June 9, 2017: Annual Review of Cell and Developmental Biology
https://www.readbyqxmd.com/read/28564553/structural-and-mechanistic-insights-into-protein-translocation
#18
Tom A Rapoport, Long Li, Eunyong Park
Many proteins are translocated across the endoplasmic reticulum (ER) membrane in eukaryotes or the plasma membrane in prokaryotes. These proteins use hydrophobic signal sequences or transmembrane (TM) segments to trigger their translocation through the protein-conducting Sec61/SecY channel. Substrates are first directed to the channel by cytosolic targeting factors, which use hydrophobic pockets to bind diverse signal and TM sequences. Subsequently, these hydrophobic sequences insert into the channel, docking into a groove on the outside of the lateral gate of the channel, where they also interact with lipids...
May 31, 2017: Annual Review of Cell and Developmental Biology
https://www.readbyqxmd.com/read/27712102/tcr-signal-strength-and-t-cell-development
#19
Nicholas R J Gascoigne, Vasily Rybakin, Oreste Acuto, Joanna Brzostek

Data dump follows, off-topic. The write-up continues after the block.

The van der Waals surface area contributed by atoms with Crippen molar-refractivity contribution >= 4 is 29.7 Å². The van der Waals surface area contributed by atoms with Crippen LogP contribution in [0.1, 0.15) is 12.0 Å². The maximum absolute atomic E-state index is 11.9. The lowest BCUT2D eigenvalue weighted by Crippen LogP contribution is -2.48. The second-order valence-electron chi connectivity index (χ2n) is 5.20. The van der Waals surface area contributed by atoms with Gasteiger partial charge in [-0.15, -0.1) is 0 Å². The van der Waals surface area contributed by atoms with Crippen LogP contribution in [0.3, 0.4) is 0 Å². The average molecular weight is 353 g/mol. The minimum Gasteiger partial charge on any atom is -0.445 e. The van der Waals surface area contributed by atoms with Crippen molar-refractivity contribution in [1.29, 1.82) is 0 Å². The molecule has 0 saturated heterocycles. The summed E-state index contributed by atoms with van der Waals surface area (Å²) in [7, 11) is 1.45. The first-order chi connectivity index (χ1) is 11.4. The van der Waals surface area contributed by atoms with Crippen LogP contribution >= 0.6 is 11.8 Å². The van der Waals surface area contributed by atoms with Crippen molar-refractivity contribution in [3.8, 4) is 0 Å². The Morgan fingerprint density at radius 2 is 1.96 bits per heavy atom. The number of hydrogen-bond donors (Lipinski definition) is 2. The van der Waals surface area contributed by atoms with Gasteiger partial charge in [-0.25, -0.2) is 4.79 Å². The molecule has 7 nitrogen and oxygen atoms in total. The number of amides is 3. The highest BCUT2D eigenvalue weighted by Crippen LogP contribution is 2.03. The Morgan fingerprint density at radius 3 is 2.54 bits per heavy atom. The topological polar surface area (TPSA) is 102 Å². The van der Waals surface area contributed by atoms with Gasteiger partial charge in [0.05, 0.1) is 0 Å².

Thymocyte selection involves the positive and negative selection of the repertoire of T cell receptors (TCRs) such that the organism does not suffer autoimmunity, yet has the benefit of the ability to recognize any invading pathogen. The signal transduced through the TCR is translated into a number of different signaling cascades that result in transcription factor activity in the nucleus and changes to the cytoskeleton and motility. Negative selection involves inducing apoptosis in thymocytes that express strongly self-reactive TCRs, whereas positive selection must induce survival and differentiation programs in cells that are more weakly self-reactive...
October 6, 2016: Annual Review of Cell and Developmental Biology
https://www.readbyqxmd.com/read/27712101/hemodynamic-control-of-endothelial-cell-fates-in-development
#20
Guillermo García-Cardeña, Bendix R Slegtenhorst
Biomechanical forces are emerging as critical regulators of embryogenesis, particularly in the developing cardiovascular system. From the onset of blood flow, the embryonic vasculature is continuously exposed to a variety of hemodynamic forces. These biomechanical stimuli are key determinants of vascular cell specification and remodeling and the establishment of vascular homeostasis. In recent years, major advances have been made in our understanding of mechano-activated signaling networks that control both spatiotemporal and structural aspects of vascular development...
October 6, 2016: Annual Review of Cell and Developmental Biology